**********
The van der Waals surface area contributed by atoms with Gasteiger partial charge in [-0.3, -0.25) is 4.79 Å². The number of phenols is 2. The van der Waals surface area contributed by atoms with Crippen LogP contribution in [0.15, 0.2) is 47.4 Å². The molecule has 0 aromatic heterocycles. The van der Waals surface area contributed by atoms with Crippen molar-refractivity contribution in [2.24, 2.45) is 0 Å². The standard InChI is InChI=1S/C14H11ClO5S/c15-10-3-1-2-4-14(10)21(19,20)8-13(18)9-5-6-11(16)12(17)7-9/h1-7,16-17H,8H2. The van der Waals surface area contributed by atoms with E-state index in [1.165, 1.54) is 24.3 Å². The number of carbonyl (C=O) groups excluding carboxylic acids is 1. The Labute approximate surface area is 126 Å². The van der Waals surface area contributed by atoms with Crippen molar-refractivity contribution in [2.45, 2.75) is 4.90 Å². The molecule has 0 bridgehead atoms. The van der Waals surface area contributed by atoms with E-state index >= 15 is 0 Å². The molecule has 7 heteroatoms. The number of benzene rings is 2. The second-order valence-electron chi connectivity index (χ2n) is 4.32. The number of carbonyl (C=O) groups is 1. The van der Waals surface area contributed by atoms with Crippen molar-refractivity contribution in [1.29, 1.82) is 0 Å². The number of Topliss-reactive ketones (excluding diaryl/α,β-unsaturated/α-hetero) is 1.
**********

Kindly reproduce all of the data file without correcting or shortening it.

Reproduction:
The van der Waals surface area contributed by atoms with Gasteiger partial charge in [-0.3, -0.25) is 4.79 Å². The number of phenols is 2. The van der Waals surface area contributed by atoms with Crippen LogP contribution in [0.15, 0.2) is 47.4 Å². The molecule has 0 aromatic heterocycles. The van der Waals surface area contributed by atoms with Crippen molar-refractivity contribution in [2.24, 2.45) is 0 Å². The standard InChI is InChI=1S/C14H11ClO5S/c15-10-3-1-2-4-14(10)21(19,20)8-13(18)9-5-6-11(16)12(17)7-9/h1-7,16-17H,8H2. The van der Waals surface area contributed by atoms with E-state index in [1.165, 1.54) is 24.3 Å². The number of carbonyl (C=O) groups excluding carboxylic acids is 1. The Labute approximate surface area is 126 Å². The van der Waals surface area contributed by atoms with Crippen molar-refractivity contribution in [2.45, 2.75) is 4.90 Å². The molecule has 0 bridgehead atoms. The van der Waals surface area contributed by atoms with E-state index >= 15 is 0 Å². The molecule has 7 heteroatoms. The number of benzene rings is 2. The second-order valence-electron chi connectivity index (χ2n) is 4.32. The number of carbonyl (C=O) groups is 1. The van der Waals surface area contributed by atoms with Crippen molar-refractivity contribution in [1.29, 1.82) is 0 Å². The number of Topliss-reactive ketones (excluding diaryl/α,β-unsaturated/α-hetero) is 1.